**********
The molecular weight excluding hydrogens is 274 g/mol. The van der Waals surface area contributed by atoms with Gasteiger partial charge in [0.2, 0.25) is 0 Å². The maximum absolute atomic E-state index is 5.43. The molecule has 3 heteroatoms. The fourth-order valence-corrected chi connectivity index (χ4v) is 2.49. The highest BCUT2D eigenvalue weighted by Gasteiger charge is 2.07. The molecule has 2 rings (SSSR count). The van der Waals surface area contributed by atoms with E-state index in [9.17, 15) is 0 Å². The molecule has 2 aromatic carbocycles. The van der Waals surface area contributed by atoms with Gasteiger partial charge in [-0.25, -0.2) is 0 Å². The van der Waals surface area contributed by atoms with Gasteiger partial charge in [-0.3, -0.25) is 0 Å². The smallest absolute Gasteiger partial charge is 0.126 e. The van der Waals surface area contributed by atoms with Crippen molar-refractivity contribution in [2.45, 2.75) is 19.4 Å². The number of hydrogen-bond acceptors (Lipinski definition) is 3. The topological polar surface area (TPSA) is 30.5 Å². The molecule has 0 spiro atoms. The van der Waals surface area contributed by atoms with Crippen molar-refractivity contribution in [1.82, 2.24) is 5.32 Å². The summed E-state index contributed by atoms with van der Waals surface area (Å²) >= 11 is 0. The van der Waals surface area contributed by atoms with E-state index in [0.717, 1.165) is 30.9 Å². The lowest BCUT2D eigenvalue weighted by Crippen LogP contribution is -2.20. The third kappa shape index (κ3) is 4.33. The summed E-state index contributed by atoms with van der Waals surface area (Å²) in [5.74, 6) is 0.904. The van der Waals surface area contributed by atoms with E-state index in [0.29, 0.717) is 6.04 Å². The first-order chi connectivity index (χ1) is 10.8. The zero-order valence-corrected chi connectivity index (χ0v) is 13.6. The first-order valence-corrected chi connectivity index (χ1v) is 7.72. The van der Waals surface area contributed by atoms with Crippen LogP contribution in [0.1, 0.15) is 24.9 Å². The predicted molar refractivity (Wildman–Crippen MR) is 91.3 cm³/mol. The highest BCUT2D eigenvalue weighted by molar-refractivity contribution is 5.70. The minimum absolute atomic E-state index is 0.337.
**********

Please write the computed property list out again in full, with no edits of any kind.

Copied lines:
The molecular weight excluding hydrogens is 274 g/mol. The van der Waals surface area contributed by atoms with Gasteiger partial charge in [0.2, 0.25) is 0 Å². The maximum absolute atomic E-state index is 5.43. The molecule has 3 heteroatoms. The fourth-order valence-corrected chi connectivity index (χ4v) is 2.49. The highest BCUT2D eigenvalue weighted by Gasteiger charge is 2.07. The molecule has 2 rings (SSSR count). The van der Waals surface area contributed by atoms with E-state index in [9.17, 15) is 0 Å². The molecule has 2 aromatic carbocycles. The van der Waals surface area contributed by atoms with Gasteiger partial charge in [-0.25, -0.2) is 0 Å². The van der Waals surface area contributed by atoms with Gasteiger partial charge in [-0.3, -0.25) is 0 Å². The smallest absolute Gasteiger partial charge is 0.126 e. The van der Waals surface area contributed by atoms with Crippen molar-refractivity contribution in [2.45, 2.75) is 19.4 Å². The number of hydrogen-bond acceptors (Lipinski definition) is 3. The topological polar surface area (TPSA) is 30.5 Å². The molecule has 0 spiro atoms. The van der Waals surface area contributed by atoms with Crippen molar-refractivity contribution in [1.82, 2.24) is 5.32 Å². The summed E-state index contributed by atoms with van der Waals surface area (Å²) >= 11 is 0. The van der Waals surface area contributed by atoms with E-state index in [0.717, 1.165) is 30.9 Å². The lowest BCUT2D eigenvalue weighted by Crippen LogP contribution is -2.20. The third kappa shape index (κ3) is 4.33. The summed E-state index contributed by atoms with van der Waals surface area (Å²) in [5.74, 6) is 0.904. The van der Waals surface area contributed by atoms with E-state index in [0.29, 0.717) is 6.04 Å². The first-order chi connectivity index (χ1) is 10.8. The zero-order valence-corrected chi connectivity index (χ0v) is 13.6. The first-order valence-corrected chi connectivity index (χ1v) is 7.72. The van der Waals surface area contributed by atoms with Crippen LogP contribution in [0.1, 0.15) is 24.9 Å². The predicted molar refractivity (Wildman–Crippen MR) is 91.3 cm³/mol. The highest BCUT2D eigenvalue weighted by molar-refractivity contribution is 5.70. The minimum absolute atomic E-state index is 0.337.